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Posts Tagged ‘longhorn cow art’

LonghornTracing800W

This is the tracing stage of this as yet untitled Longhorn panoramic. It currently measures 20×40 inches

I love doing these panoramics. I think because there are no rules. I allow myself to just do whatever the heck I want to without getting too hung up on reality. So I am kinda jazzed to be doing another one. These “pan” pieces may just become a regular thing with me. The only downside (if there is one) is they are process heavy. In fact I can actually spend more time working the steps than actually coloring the artwork.

A Basic Rundown Of The Creation Of My Panoramic Critter Jumbles

I apply a masking film whenever I want to leave the open negative spaces as the substrate color. Without covering it, it’d be a real muddy mess. If I was applying a background I still might cover it, depending on what colors I planned working with.

  • It begins with pulling photos from my personal reference library. Dozens upon dozens of photos. I select my favorites and begin drawing.
  • I usually draw at least 30% more animals than I use. I start with the same sized papers and draw out my favorite angles and shapes. I then cut them out like paper dolls and lay them over each other in a myriad of way until I get a composition that I like. I then tape them to a board that is the size I want the painting to be.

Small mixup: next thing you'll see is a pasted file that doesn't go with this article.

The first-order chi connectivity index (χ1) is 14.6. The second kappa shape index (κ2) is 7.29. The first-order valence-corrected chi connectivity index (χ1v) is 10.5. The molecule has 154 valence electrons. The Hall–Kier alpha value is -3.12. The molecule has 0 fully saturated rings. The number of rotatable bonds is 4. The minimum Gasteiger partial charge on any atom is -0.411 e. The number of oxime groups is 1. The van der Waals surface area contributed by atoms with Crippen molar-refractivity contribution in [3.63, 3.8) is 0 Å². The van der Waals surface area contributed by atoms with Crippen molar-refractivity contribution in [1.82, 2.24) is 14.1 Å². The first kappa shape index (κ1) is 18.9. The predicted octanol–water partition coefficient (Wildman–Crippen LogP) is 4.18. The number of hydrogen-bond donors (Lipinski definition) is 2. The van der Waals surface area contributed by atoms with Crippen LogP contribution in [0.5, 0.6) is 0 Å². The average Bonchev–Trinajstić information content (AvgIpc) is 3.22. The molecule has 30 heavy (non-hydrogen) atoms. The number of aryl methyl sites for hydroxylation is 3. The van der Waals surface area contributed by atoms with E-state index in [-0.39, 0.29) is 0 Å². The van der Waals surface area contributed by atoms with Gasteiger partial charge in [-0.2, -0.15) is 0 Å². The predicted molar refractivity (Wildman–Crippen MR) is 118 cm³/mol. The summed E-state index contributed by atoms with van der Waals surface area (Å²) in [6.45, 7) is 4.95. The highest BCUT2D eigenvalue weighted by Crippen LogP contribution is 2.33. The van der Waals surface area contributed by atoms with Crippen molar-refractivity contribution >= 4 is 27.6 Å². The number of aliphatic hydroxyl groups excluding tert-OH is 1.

• I tape tracing paper over my paper doll panoramic (see above photo) and trace all of the animals. I do this step because the substrate I’m using doesn’t allow for erasing do the drawing must be done elsewhere.
  • I then tape the tracing paper to my actual substrate in this case suede board. and once again trace over all the lines pushing firmly so an indentation is created in the suede.
  • Then, remove tracing paper and lightly draw over all the indentations so I can actually see them.
  • Cover the entire surface with masking film. I looked at professional stuffs which were pricey and tried using a cheap book covering vinyl with works quite well.
  • Lastly cut out the area I wish to work on. In this case one cow at a time. I must start on the left and work right so I don’t track color. I’m not a fan of working from left to right but it really is the only option as I am quite a messy artist. Heck if I was neat I wouldn’t have to do all this in the first place.

If you’d like a more picture filled version of this process I have a squidoo page tutorial on how I work with watercolor pencils on suede.

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